If “Kill Bill – Vol. 1” was like a roundhouse kick to the head, “Vol. 2” is practically a warm hug. There’s still plenty of violence in the second half of Quentin Tarantino’s samurai-kung fu-spaghetti Western-blaxploitation megamix. There just isn’t the kind of cartoonish blood and gore that saturated the first film, which came out last fall.

“Vol. 2” ends on a note that could almost be described as heartwarming, with Uma Thurman’s character, a vengeful assassin known as The Bride, finding happiness in a traditional way. “Vol. 2” is every bit as thrilling as the first, but it also features more of the stylized, rhythmic dialogue that has become the writer-director’s trademark through films like “Pulp Fiction.” This gives the second film an emotional resonance that the first lacked, and it brings the enormity of the whole project into perspective. Rated: R for violence, language and brief drug use. Running time: 136 min. Rating: 3 out of 4 strs.
– Christy Lemire, AP Entertainment Writer
‘The Whole Ten Yards’
It’s only three feet from “The Whole Nine Yards,” but the jokes get stretched so thin in this sequel, it feels more like a mile. The 2000 original wasn’t exactly begging for a follow up – it seemed to wrap itself up in a rather tidy, satisfactory fashion – but it was surprisingly funny in an low-key, film-noir way. Bruce Willis, as a retired hit man, was supremely cool and confident. Matthew Perry, as a dentist who’s his nervous next-door neighbor, allowed the laughs to flow from his often deadpan delivery. That has been scrapped here in favor of broad slapstick and loud, shrill repetitiveness. Rated: PG-13 for sexual content, some violence and language. Running time: 97 minutes. Rating: 1 out of 4 stars. – Christy Lemire, AP Entertainment Writer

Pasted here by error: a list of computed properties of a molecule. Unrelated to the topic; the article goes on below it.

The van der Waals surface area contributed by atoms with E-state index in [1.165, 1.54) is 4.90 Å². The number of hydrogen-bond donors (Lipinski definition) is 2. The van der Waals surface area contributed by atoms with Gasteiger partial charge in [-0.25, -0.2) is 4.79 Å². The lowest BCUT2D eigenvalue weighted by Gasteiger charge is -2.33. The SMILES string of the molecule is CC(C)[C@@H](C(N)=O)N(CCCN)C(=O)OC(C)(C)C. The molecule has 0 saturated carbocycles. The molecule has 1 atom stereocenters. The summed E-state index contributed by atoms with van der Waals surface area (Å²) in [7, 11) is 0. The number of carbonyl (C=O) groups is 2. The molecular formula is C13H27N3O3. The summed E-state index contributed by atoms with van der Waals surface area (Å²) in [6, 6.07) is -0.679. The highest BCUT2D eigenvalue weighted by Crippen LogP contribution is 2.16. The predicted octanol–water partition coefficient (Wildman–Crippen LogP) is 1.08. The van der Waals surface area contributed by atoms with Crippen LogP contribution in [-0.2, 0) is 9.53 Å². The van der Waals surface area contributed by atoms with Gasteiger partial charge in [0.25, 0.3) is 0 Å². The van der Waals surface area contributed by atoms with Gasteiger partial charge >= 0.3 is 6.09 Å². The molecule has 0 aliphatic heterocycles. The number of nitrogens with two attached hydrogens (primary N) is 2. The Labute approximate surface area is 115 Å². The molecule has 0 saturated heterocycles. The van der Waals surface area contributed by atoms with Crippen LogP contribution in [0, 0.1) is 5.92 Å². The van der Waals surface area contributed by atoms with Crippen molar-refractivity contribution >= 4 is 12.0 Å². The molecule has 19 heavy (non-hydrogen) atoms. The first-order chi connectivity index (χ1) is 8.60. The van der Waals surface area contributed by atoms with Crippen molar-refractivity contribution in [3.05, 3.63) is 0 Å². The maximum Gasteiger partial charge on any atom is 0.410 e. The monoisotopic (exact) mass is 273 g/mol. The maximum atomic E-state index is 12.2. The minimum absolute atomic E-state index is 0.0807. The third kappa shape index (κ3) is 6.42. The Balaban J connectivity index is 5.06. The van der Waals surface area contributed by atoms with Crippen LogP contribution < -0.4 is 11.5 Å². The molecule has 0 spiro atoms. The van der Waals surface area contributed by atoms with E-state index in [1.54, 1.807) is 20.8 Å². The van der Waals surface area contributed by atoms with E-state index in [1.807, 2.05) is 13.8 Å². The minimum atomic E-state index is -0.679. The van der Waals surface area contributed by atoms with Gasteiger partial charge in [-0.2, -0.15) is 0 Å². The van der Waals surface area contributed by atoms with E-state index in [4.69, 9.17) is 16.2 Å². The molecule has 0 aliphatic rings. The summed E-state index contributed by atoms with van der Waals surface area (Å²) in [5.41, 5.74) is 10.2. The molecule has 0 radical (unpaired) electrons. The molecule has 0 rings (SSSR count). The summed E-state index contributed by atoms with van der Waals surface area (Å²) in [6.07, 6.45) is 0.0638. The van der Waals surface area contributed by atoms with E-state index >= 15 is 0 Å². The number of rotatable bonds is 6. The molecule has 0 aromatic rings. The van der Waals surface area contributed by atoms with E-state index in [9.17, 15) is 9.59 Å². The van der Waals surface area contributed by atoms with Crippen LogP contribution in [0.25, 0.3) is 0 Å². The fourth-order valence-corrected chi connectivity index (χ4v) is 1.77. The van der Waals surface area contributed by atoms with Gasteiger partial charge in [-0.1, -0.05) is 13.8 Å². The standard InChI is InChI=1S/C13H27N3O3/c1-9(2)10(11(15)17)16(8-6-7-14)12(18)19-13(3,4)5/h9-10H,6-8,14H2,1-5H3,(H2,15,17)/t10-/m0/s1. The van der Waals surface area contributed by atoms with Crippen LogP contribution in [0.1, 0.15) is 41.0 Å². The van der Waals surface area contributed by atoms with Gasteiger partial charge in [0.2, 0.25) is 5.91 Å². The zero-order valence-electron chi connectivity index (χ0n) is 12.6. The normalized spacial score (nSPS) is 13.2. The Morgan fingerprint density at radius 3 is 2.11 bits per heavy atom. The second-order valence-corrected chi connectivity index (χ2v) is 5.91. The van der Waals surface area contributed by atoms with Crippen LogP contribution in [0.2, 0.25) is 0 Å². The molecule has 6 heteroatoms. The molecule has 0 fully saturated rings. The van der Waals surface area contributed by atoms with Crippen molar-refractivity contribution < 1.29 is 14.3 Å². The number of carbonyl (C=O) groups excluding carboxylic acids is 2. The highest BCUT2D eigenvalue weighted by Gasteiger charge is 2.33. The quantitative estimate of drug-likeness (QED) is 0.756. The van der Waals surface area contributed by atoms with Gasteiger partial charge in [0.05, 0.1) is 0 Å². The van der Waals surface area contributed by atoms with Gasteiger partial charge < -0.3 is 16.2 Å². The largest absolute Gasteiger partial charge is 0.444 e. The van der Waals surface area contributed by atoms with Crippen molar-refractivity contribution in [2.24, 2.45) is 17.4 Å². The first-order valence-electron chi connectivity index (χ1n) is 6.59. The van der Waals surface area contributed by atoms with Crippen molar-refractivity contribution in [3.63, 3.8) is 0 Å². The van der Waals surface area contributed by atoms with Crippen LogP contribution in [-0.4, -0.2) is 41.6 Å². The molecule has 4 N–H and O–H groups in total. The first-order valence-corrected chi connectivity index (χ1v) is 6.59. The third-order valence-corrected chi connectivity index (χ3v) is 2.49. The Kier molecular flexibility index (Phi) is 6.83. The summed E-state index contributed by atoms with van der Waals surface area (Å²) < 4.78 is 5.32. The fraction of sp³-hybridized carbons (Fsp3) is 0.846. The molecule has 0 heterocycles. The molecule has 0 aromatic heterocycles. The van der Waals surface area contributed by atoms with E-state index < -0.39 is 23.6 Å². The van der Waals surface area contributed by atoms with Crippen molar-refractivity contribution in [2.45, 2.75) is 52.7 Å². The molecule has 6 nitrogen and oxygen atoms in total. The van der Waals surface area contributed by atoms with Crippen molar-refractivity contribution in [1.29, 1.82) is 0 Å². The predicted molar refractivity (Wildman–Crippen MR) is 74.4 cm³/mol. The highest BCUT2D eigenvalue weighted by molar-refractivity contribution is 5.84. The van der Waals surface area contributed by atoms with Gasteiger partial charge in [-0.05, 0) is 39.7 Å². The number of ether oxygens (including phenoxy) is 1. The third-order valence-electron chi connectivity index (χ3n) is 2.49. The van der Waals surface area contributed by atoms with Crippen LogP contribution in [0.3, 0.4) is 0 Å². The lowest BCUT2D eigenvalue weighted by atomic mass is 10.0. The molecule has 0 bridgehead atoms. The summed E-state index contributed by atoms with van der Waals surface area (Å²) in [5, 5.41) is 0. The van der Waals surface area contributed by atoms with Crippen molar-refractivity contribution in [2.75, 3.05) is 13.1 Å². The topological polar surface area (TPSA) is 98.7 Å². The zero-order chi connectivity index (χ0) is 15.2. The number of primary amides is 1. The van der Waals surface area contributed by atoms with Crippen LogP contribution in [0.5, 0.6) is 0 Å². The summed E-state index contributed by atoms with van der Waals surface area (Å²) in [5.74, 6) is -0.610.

‘Walking Tall’
The Rock’s update of the 1973 vigilante tale is nothing but vicious blood sport. The filmmakers were careful to camouflage the effects of the violence so younger teens will be spared the trauma of knowing the results when a 4-by-4 club of hard wood connects with a skull. But despite its PG-13 rating, the movie carries a spirit of gleeful savagery that is contemptible. The Rock plays a U.S. Special Forces soldier who comes home after eight years to a town overrun by drugs, gambling and corruption. After some run-ins with the hoods in charge, he gets himself elected sheriff, brandishes his big fat club and starts cleaning up the town by busting heads. Rated: PG-13 for sequences of intense violence, sexual content, drug material and language. Running time: 86 minutes. Rating: 1 out of 4 stars.
-David Germain, AP Movie Writer
‘Home on the Range’
Ordinarily, an animated movie about talking, singing cows, which contains the tag line “Bust a moo,” might be udderly (sorry, couldn’t help it) cringe-inducing. But “Home on the Range” is so darn cute, and features such an impressive array of vocal talent, it’s hard not to be lassoed in. As Disney movies go, it’s not extraordinary enough to be deemed an instant classic; the story from the writing-directing duo of Will Finn and John Sanford is weak and the pacing drags a bit in the middle. But kids will enjoy the colorful characters and grown-ups will chuckle at many of the jokes. Featuring the voices of Roseanne Barr, Judi Dench, Jennifer Tilly, Randy Quaid and Steve Buscemi. Rated: PG for brief mild rude humor. Running time: 76 min. Rating: 2 1/2 out of 4 stars.
– Christy Lemire, AP Entertainment Writer


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